June 25, 2008
The broad medical applications of sound waves will be described at Acoustics ’08 Paris –reportedly the largest-ever meeting devoted to the science of acoustics. The meeting will take place June 30 through July 4, at the Palais des Congrès in Paris.
The meeting is scheduled to have some 3,500 reports on topics related to how sound is used in medicine. Among the biomedical talks at the event will be a session dedicated to the role auditory scene analysis may provide in the development of "smart hearing" instruments.
"Smart" algorithms may eventually improve the quality of hearing in all situations for individuals who have a hearing loss by enabling hearing devices to automatically adjust to different auditory scenes. Matthias Froehlich of Siemens AG is studying how the brain accomplishes the auditory scene analysis and developing ways to use this information to help configure hearing instruments designed to maximize the hearing capabilities of their users.
The ultimate goal of this work is to create a completely new kind of hearing aid that "knows" what the wearer wants to listen to and automatically adjusts its settings accordingly. This functional benefit would be particularly useful for elderly hearing aid wearers who may be unable or unwilling to make manual adjustments to their hearing instruments.
Froehlich is scheduled to present Talk 1pEAc5, "Auditory scene analysis in hearing instruments" June 30 at 5:40 p.m. in Room 353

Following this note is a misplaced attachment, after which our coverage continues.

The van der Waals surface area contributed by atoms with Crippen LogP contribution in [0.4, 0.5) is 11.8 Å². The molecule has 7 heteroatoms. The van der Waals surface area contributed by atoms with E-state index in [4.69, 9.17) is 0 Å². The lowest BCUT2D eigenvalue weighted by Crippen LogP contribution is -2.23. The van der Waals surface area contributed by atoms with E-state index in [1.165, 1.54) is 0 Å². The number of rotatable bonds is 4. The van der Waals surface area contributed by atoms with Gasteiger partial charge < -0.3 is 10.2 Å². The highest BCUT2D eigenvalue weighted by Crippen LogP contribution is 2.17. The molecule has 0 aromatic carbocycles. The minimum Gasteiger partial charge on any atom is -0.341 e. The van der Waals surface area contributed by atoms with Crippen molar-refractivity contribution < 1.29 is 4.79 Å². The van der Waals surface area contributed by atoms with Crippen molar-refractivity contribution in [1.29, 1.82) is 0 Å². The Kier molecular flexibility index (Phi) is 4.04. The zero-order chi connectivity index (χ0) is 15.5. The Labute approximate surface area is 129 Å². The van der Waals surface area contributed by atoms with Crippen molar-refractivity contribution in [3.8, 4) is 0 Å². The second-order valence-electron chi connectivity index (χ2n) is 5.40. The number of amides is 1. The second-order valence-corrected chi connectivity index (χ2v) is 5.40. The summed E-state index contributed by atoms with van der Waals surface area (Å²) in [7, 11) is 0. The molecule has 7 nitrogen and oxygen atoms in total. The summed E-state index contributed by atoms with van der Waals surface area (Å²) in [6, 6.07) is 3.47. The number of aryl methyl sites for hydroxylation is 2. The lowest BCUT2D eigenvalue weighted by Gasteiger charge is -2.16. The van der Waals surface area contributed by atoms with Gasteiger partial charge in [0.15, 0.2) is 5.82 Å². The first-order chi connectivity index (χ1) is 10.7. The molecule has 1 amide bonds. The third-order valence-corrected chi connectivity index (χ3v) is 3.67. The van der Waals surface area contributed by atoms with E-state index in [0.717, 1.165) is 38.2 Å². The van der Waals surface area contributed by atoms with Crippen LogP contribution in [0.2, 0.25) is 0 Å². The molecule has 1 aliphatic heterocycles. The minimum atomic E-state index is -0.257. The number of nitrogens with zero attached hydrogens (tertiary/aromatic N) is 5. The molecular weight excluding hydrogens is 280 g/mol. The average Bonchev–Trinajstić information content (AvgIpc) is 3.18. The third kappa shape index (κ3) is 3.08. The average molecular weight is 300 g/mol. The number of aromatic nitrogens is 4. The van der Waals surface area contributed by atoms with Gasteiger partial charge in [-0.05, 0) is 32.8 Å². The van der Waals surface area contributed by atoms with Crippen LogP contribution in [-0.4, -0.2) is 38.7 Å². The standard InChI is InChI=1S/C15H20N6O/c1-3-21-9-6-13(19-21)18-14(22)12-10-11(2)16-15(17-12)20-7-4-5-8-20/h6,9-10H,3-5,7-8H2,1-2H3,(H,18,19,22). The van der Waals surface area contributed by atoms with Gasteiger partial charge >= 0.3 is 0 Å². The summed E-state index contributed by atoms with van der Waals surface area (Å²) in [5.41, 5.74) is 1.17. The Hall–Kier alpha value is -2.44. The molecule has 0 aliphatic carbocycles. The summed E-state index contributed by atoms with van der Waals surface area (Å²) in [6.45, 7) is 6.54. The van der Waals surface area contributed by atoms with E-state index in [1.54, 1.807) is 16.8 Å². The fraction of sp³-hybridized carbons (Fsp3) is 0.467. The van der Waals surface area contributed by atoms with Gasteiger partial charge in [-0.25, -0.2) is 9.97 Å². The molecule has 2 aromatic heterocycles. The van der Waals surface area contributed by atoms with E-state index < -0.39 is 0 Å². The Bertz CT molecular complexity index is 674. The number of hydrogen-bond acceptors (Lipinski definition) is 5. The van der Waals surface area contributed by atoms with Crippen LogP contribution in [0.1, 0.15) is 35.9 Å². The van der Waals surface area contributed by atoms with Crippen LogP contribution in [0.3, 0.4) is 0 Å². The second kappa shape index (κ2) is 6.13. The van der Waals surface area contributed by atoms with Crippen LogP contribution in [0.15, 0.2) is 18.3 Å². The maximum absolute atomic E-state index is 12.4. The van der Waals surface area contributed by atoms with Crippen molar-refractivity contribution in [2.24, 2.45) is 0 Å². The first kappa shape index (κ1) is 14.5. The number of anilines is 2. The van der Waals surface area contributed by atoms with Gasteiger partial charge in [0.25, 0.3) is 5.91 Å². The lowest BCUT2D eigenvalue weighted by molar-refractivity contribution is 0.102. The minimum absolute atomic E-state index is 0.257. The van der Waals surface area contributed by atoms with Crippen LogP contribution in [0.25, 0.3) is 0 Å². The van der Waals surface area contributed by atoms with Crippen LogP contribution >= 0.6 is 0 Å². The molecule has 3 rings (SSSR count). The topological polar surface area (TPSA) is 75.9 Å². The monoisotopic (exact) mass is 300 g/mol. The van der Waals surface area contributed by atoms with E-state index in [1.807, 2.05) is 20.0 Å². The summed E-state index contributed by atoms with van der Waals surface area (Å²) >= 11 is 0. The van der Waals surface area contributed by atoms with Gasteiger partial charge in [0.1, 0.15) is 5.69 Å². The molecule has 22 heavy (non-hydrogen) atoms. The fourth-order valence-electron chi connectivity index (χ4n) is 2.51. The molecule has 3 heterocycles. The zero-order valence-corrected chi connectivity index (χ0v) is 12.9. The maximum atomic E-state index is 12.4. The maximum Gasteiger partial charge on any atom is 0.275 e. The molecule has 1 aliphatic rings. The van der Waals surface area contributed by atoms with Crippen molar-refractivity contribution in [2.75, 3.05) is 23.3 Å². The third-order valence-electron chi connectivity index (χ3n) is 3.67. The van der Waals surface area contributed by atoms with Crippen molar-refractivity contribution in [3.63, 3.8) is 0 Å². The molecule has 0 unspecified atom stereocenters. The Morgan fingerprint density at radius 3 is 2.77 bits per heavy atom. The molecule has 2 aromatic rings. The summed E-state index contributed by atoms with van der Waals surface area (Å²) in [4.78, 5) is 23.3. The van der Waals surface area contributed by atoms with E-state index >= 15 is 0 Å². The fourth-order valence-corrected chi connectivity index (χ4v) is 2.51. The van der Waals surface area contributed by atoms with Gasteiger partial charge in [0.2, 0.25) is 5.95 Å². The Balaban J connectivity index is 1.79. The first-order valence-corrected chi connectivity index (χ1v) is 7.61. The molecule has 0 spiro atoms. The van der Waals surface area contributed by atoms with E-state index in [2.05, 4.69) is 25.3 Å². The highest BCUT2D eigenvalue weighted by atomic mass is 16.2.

New Technology for Speech Impairment
People who have suffered damage to their speech motor output may also get a technological boost from work on a brain-computer interface engineered to support speech.
Collaborating with Philip Kennedy at Neural Signals Inc. in Georgia, Boston University’s Frank Guenther is developing a brain-computer interface that records brain signals from a person’s speech motor cortex and transmits them across the scalp to a computer. This computer then decodes these signals into commands for a speech synthesizer, allowing that person to hear what he/she was trying to say in real-time. With practice, using the synthesizer should help someone to improve their sound output.
The long-term goal of the brain-computer interface is to enable almost conversational speech for individuals with locked-in syndromes or diseases that affect speech motor output, such as Amyotrophic Lateral Sclerosis (ALS, or Lou Gehrig’s Disease). Other applications of the model include stuttering, apraxia of speech, and other related disorders.
Dr. Frank H. Guenther is schedule to speak on this research July 3 at 8:40 a.m. "Involvement of Auditory Cortex in Speech Production" (Talk 4aSCb1) in Room 250B